Pro Arte Orchestra explores the world of Piazzolla and the bandoneon

January 13, 2020 at 3:33 pm

By Andrew J. Sammut

Bandoneonist Juanjo Mosalini was the soloist in the Pro Arte Chamber Orchestra’s program Sunday at the Sanders Theatre.

Astor Piazzolla explored modern harmonies and extended forms with his tango ensembles, bringing a new expressiveness to the music of his native Argentina. His tango-infused compositions in turn expanded the rhythmic and melodic vocabulary of the classical repertoire.

Pro Arte Chamber Orchestra of Boston and conductor Gisèle Ben-Dor celebrated Piazzolla’s distinct legacy in their own unique program on Sunday at Sanders Theatre. “Nuevo Tango” featured guest soloist Juanjo Mosalini in works by Piazzolla as well as premieres of the bandoneonist’s own compositions and transcriptions of Piazzolla’s music. 

The bandoneon—relative of the much-maligned accordion—is rarely heard in orchestral settings. Yet it is synonymous with both Argentinian music and the late Piazzolla’s own performances.

Piazzolla’s Aconagua, Concerto for Bandoneon was the final work on the program but the most powerful performance of the afternoon. Piazzolla’s publisher titled the 1979 concerto after the highest mountain peak in the western hemisphere to signify it as the summit of the composer’s work. 

Piazzolla studied with the likes of Nadia Boulanger and Alberto Ginastera, and Aconagua synthesizes that expert handling of harmony, counterpoint, and other compositional techniques with the diverse themes, moods, and rhythms of tango Piazzolla played and lived his whole life. The concerto is scored for chamber orchestra with percussion including piano and harp, and comprises two intense outer movements surrounding a wistful middle section.

Pro Arte burst into the opening Allegro marcato with bold declaratory phrases. The augmented instrumentation strengthened orchestral textures while clarifying the rhythmic profile. Ben-Dor patiently expanded the central Moderato from a morose reflection into a throbbing outburst. Orchestral entrances behind the soloist stayed gentle and flowing. The conductor also maintained a driving clip in the final Presto. A slow seductive ground rhythm emerged, with the string players striking the fingerboards and backs of their instruments, before a roaring march closed a concerto that earned applause after each movement.

Mosalini demonstrated the dexterity and passion of a concert virtuoso throughout. His tender a cappella asides in the first movement and undulating phrases in the second felt like warm serenades. In the Presto, Mosalini’s crisp phrase endings and drawling slides between notes made for a clever and convincing dramatic compromise between the movement’s anxious first section and lazy second theme.

Sunday also marked the world premiere of Mosalini’s arrangement of Piazzolla’s The Four Seasons of Buenos Aires. An homage to Vivaldi’s Four Seasons transplanted to the capital of Piazzolla’s homeland, these “seasons” were composed at different points between 1965 and 1970. He would perform them with his quintet but rarely together. Mosalini’s version not only makes the bandoneon a soloist, but it connects the four separate works into one lengthy and intense tour.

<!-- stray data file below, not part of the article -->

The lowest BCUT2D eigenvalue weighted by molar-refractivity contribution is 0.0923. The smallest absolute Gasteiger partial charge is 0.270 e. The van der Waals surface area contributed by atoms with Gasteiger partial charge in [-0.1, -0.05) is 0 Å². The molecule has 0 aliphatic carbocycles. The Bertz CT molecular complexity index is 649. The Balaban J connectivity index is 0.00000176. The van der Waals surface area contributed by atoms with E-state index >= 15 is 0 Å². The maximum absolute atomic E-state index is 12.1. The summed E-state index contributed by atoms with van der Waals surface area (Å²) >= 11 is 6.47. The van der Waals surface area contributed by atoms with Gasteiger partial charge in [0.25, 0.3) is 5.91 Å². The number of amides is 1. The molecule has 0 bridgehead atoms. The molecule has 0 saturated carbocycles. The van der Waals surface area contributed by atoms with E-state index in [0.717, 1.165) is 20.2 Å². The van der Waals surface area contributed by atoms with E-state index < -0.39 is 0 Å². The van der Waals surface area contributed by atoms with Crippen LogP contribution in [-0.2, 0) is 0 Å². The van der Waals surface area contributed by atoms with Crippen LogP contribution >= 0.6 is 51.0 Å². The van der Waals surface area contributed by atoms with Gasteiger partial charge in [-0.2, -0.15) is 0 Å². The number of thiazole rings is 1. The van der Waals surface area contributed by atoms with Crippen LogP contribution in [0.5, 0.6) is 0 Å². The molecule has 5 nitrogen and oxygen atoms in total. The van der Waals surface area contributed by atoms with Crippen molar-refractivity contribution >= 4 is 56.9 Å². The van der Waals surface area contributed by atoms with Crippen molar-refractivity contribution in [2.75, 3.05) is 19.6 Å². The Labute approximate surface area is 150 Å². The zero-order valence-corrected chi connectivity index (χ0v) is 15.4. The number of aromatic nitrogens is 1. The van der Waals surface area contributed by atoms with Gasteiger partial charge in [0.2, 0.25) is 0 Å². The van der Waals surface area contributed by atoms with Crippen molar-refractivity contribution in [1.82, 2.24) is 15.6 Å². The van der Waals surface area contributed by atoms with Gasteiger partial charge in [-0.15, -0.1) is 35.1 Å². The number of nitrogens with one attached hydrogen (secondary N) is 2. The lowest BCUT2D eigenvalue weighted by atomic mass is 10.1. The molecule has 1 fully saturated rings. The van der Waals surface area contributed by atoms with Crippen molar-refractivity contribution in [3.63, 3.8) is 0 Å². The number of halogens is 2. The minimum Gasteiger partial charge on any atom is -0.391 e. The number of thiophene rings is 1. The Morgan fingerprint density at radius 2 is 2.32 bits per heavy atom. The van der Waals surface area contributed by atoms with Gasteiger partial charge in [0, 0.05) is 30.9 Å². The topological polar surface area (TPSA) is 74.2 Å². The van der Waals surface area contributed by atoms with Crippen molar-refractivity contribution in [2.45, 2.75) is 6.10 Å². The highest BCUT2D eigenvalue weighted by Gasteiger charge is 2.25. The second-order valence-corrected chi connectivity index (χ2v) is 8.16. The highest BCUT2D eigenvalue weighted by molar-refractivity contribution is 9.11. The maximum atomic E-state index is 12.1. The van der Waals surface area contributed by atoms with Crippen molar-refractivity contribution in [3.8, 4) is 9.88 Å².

“Summer” started the work with an earthy feel. Mosalini leaned into sour crushes of notes on top of the string’s pop and thrust, with Ben-Dor’s slight push bringing out the melodic side of the accompaniment. Finely articulated phrases from both Mosalini and principal cellist Steven Laven marked the peaceful moments of “Autumn” and “Winter.” Yet scratchy glissandos, anxious tremolos and the string players knocking catchy beats on their instruments were a thread throughout Mosalini’s long suite. “Spring” packed soloist and ensemble alongside one another in close contrapuntal phrases. With the bandoneon’s wider timbre and louder volume, the effect was less differentiated. The angular minor key groove still came through.

Other parts of the program emphasized harmony and texture over rhythm. Toma Toca, Mosalini’s tribute to a guitarist colleague, began with a swirling orchestra before rapid-fire bandoneon licks over a reiterated pizzicato dance rhythm. The overall feel was of a controlled exhibition tango rather than a visceral nightclub outing, heightened by a cool glaze of violins in the middle.

Creaking dissonant strings introduced Mosalini’s Cien Años, a commission by Ben-Dor for Pro Arte heard in its world premiere on Sunday. Based on a sad motif that seems to climb only to inevitably fall, Mosalini’s organ-like tones and syncopated pumps over Argentine milonga and tango accents unveiled a varied timbral palette. Unfortunately, Mosalini’s arrangement of Piazzolla’ Libertango could have used a stronger bass line to underpin the infectious theme, even with the incisive violins and rich, rhythmic bandoneon chords.

A grateful capacity crowd coaxed two encores—presumably also Mosalini’s arrangements—from the musicians. Ben-Dor introduced them through their connections to film. French Argentine tango artist Carlos Gardel’s “Por un Cabeza” (from Scent of a Woman) is an audacious, strutting tango seemingly tailormade for a cinematic dance number. Piazzolla’s “Oblivion,” used in the Italian film Henry IV, made for an ironic follow-up and concert closer. It’s a meandering and utterly melancholy meditation on madness, performed with suitable reflectiveness by Pro Arte and Mosalini.

Pro Arte will next perform works by Strauss, Britten and Brahms 8 p.m. March 21 at First Baptist Church, Newton. proarte.org; 617-779-0900

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